(AgroVal) Sustainable valorisation of agro-industrial residues through integration of food, bioproducts and bio-energy production
InfoStart date: 1 March, 2022 End date: 31 May, 2026 Project type: Research projects in countries with extended development cooperation (earlier Window 1) Project code: 21-07-DTU Countries: Kenya Tanzania Thematic areas: Economic development and value chains, Food security and safety, Waste management, Lead institution: Technical University of Denmark (DTU), Denmark Partner institutions: Nelson Mandela African Institute of Science and Technology (NM-AIST), Tanzania Pwani University, Kenya Project website: go to website (the site might be inactive) Project coordinator: Irini Angelidaki Total grant: 11,998,331 DKK
In the equatorial East African region (EA) including Tanzania, Kenya and Ethiopia, agriculture accounts for 80%, with coffee and sisal as the most important crops with 600 kiloton coffee and 100 kiloton sisal ropes produced annually. The related crop processing generates huge quantities of organic residues that form the bulk of waste products from Agro-processing in the region. The huge amounts of high organic containing wastewaters which are just desposed in ponds sieve away contaminating the underground. Moreover, the value of the product is relatively low and it could with appropriate research be upcycled to more valuable composite materials which could find more advanced applications and have a much higher price. In addition, the problem is many toxic compounds in coffee waste which hinders the opportunity for biogas production.
The AgroVal project will develop technologies to valorize the important agricultural crops of coffee and sisal. Coffee waste will be used to cultivate Oyster mushroom (Pleurotus ostreatus). During cultivation of the mushroom the coffee waste is degraded and detoxified by the action of enzymes excreted from the mushrooms. These novel enzymes will be identified and characterized for potential future applications. The value of sisal fibres will be increased by upgrading them to new high value products such as biocomposite materials with superior properties. Finally all the process residues will be codigested for production of the renewable energy carrier biogas. The AgroVal consortium consists from strong partners from the three EA countries mentioned above and two institutions of DTU (Chem. Eng. and Wind) with complementary expertise in biotechnology, chemistry, material science and microbiology, giving 5 PhD students opportunity to develop extensive expertise in the area of biorefinery technologies, biotechnology material science and sustainable development. The output of the project with development of novel technologies, have an impact on capacity building, bioeconomy, and CO2 emission reduction and ultimate improvement of living conditions. Previous collaboration between EA and Danish partners will give an assurance for successful execution of the AgroVal project.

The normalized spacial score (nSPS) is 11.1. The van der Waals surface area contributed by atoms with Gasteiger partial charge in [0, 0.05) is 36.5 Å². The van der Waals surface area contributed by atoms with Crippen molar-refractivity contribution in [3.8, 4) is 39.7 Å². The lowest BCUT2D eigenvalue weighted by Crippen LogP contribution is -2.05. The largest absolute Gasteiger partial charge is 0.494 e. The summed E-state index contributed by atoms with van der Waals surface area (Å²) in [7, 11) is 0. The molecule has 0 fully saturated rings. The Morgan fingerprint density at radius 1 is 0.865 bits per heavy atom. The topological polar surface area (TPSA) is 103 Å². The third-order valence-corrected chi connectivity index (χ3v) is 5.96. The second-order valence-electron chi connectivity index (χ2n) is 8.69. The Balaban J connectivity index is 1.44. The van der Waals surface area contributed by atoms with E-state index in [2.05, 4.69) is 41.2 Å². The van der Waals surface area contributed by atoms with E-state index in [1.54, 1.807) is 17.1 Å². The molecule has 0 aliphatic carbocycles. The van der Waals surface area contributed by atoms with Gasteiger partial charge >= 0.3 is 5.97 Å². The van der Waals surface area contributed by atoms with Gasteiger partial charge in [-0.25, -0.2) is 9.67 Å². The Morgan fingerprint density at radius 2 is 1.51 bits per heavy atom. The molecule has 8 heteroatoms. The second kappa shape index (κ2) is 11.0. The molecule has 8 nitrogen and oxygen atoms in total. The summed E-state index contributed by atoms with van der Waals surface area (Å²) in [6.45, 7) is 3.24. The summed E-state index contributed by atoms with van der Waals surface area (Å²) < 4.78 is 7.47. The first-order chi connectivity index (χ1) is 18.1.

First year report
The main objective of AgroVal project is the development of new platform technologies for circular bioeconomy strengthening, while contributing to capacity building in East Africa. More specifically, the agricultural residues of sisal plant and coffee processing will be used for mushroom cultivation, new enzymes production, co-digestion schemes establishment, and biocomposites production, targeting on zero waste. The aforementioned approaches are the main exploited among others, focusing on a circular bioeconomy scheme with a view to both high-value products and energy production.
The agricultural liquid and solid waste streams of both Sisal plant and coffee processing have been collected and physicochemically analyzed, while according to the results, it was indicated that such substrates can successfully be used as resources with added value, targeting various compounds groups: (a) phenols through extraction, (b) materials such as sisal yarn biocomposites or editable mushrooms, as well as (i) gaseous biofuels through the implementation of the anaerobic digestion process.
DTU and East Africa partners have extensively worked together, in a complementary and supporting mode, focusing not only on laboratory analyses and experimental work, but also on the dissemination of the results, as well as on co-supervision and guidance of the 7 PhD students enrolled.